At a lope in the show ring, you encounter another rider having trouble on the rail. Keeping your horse’s slight inside bend, you move him smoothly off the rail. You float past the rider. Keeping your horse bent around your inside leg and looking to the inside, you ease him back to the rail without changing his cadence or form. Glancing over, you notice the judge watching you.
Riding through the woods after a spring rain, you decide the footing is better on the right side of a pine tree. Without interrupting his concentration on the muddy ground, you rein your horse’s nose to the right; his neck bends, and his body follows. As you move him past the tree, you direct his nose to the left, he bends his neck, and you continue on.
These moments of perfect communication are what riding is all about, and lateral neck suppling exercises can ensure they happen more often. The examples above are two of the many times when it is helpful to be able to move your horse’s body in a different direction than his neck is bent, or to turn his head and bend his neck without raising or stiffening his head and neck position.
The following suppling exercises help your horse bend laterally from the poll to the withers. Added benefits are a horse who is supple in his poll, relaxes his neck and back, and reaches farther under his body with his hind legs. His low head position will allow him to continue to concentrate on the footing, and he won’t raise his head when the judge might be watching.
For these exercises, use a jointed snaffle with no shanks. Ride with both hands on the reins and with light contact on the horse’s mouth. Start at a walk, moving clockwise around the arena. As you ride along the side of the arena, ask your horse to bend his neck slightly toward the rail. Use your left direct (toward your elbow) rein and ask for just enough bend so that you can see the bulge of his left eye. Your right hand feels the right side of his mouth, supporting and limiting his bend. You don’t want him to tilt his nose; he should keep his face vertical.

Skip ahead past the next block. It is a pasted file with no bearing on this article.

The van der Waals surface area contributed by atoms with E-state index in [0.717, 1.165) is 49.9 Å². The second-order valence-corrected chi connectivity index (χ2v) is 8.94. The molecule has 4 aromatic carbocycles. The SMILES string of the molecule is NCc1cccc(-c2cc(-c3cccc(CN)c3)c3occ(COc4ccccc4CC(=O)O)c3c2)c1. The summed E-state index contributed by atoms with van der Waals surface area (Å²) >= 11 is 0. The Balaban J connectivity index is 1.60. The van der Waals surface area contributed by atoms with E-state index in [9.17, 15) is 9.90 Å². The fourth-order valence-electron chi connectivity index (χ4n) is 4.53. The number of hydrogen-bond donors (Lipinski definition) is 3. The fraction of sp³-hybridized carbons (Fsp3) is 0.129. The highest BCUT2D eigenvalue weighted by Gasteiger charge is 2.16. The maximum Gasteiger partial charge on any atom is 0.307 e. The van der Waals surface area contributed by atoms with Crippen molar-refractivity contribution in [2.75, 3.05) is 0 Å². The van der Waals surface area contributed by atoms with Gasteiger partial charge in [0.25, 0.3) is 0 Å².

Be patient and persistent in achieving your goal. Hold your rein cue until you get the bend and the softening you want. His reward comes in the form of a release when he gives to your rein pressure. Reward closer approximations of the correct position, and then longer spans of time in the new position, until he consistently gives to your aids and responds smoothly for the duration you desire.
The next step is to ask your horse to bend his neck in the opposite direction, toward the middle of the arena. Without the benefit of the fence, he may misunderstand and try to turn inward. Keep him moving along the rail with the support of your inside leg at the back edge of the cinch and your outside rein as a guide. After he responds smoothly and bends to both the outside and the inside, change direction and work the other way.
To achieve the suppleness you need to pass the show-ring rider in the first paragraph, continue with the next part of the exercise: bend through the corners. Your horse is likely to be more supple to the left, so at first ask for a bend to the left on an arena corner to the right. Be careful to maintain the soft feel with both reins and both legs (the leg away from the bend encourages the horse to keep his cadence in the gait) even if he stiffens, slows, hollows his back, or speeds up. Going less deeply into the corner is easier (you may need to flatten the arc of the circle to make the exercise easier at first). If you have difficulty visualizing your horse looking one way and moving the other, ask for less bend at first. As he progresses, he will be able to bend through the turn softly and consistently.
Once you can get a consistently soft bend to either side in turns and corners, try large-diameter circles with a more pronounced bend to the inside than normal, then with a more pronounced bend to the outside.
As with most exercises, you’ll want to perfect your horse’s response at the walk before jogging. The jog should not present any new challenges, and you should find that the resulting suppleness also improves the way your horse moves at the jog. The lope will be a little more challenging, because the horse is naturally bent toward, and looks toward, the lead.
Consider the left lead. A more pronounced bend to the left will be relatively easy for the horse. Bending to the right may be confusing, and he may try to change leads. Keep your legs in left lead lope position, so he bends around your more forward left leg, and start on the straightaway. Begin with straightening from the left bend and progress to slight right bend. Progress to gradual curves or corners.
If you’ve practiced until the response is soft and automatic, you’ll find your horse more responsive to you while keeping his eyes on the trail and his head in a good working position. Now you can switch back to the curb bit. Fine tune your neck reining by using your index finger on the right rein for a right bend and your little finger on the left rein for a left bend, and you’ll have a more responsive horse.
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